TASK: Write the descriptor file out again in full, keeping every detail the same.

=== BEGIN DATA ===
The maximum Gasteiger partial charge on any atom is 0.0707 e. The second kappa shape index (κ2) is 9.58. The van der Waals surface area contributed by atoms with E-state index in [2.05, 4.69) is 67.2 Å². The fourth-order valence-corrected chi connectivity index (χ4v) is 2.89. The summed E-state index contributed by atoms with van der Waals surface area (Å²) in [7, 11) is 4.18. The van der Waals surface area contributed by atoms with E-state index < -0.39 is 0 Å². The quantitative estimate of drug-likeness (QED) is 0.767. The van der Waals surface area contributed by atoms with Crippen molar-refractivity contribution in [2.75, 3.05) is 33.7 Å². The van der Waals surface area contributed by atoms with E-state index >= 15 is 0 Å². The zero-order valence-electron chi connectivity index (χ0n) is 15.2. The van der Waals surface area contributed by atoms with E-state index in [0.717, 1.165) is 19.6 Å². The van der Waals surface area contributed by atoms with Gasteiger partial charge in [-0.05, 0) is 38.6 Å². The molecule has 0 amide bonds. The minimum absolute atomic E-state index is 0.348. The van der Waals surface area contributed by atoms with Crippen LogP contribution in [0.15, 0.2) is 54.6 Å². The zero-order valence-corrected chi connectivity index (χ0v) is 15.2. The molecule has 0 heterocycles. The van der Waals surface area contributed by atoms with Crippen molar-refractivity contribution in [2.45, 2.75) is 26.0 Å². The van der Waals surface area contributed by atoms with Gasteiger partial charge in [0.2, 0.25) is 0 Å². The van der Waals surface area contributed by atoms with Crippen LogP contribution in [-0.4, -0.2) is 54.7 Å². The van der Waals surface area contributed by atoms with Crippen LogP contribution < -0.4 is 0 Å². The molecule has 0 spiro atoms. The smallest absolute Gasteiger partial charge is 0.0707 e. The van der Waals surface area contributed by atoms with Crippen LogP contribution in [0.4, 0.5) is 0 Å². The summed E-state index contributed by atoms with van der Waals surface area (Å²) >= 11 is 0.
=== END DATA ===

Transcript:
The maximum Gasteiger partial charge on any atom is 0.0707 e. The second kappa shape index (κ2) is 9.58. The van der Waals surface area contributed by atoms with E-state index in [2.05, 4.69) is 67.2 Å². The fourth-order valence-corrected chi connectivity index (χ4v) is 2.89. The summed E-state index contributed by atoms with van der Waals surface area (Å²) in [7, 11) is 4.18. The van der Waals surface area contributed by atoms with E-state index < -0.39 is 0 Å². The quantitative estimate of drug-likeness (QED) is 0.767. The van der Waals surface area contributed by atoms with Crippen molar-refractivity contribution in [2.75, 3.05) is 33.7 Å². The van der Waals surface area contributed by atoms with E-state index >= 15 is 0 Å². The zero-order valence-electron chi connectivity index (χ0n) is 15.2. The van der Waals surface area contributed by atoms with E-state index in [0.717, 1.165) is 19.6 Å². The van der Waals surface area contributed by atoms with Gasteiger partial charge in [-0.05, 0) is 38.6 Å². The molecule has 0 amide bonds. The minimum absolute atomic E-state index is 0.348. The van der Waals surface area contributed by atoms with Crippen LogP contribution in [0.15, 0.2) is 54.6 Å². The zero-order valence-corrected chi connectivity index (χ0v) is 15.2. The molecule has 0 heterocycles. The van der Waals surface area contributed by atoms with Crippen molar-refractivity contribution in [2.45, 2.75) is 26.0 Å². The van der Waals surface area contributed by atoms with Gasteiger partial charge in [0.2, 0.25) is 0 Å². The van der Waals surface area contributed by atoms with Crippen LogP contribution in [-0.4, -0.2) is 54.7 Å². The van der Waals surface area contributed by atoms with Crippen LogP contribution < -0.4 is 0 Å². The molecule has 0 spiro atoms. The smallest absolute Gasteiger partial charge is 0.0707 e. The van der Waals surface area contributed by atoms with Crippen LogP contribution in [0.4, 0.5) is 0 Å². The summed E-state index contributed by atoms with van der Waals surface area (Å²) >= 11 is 0.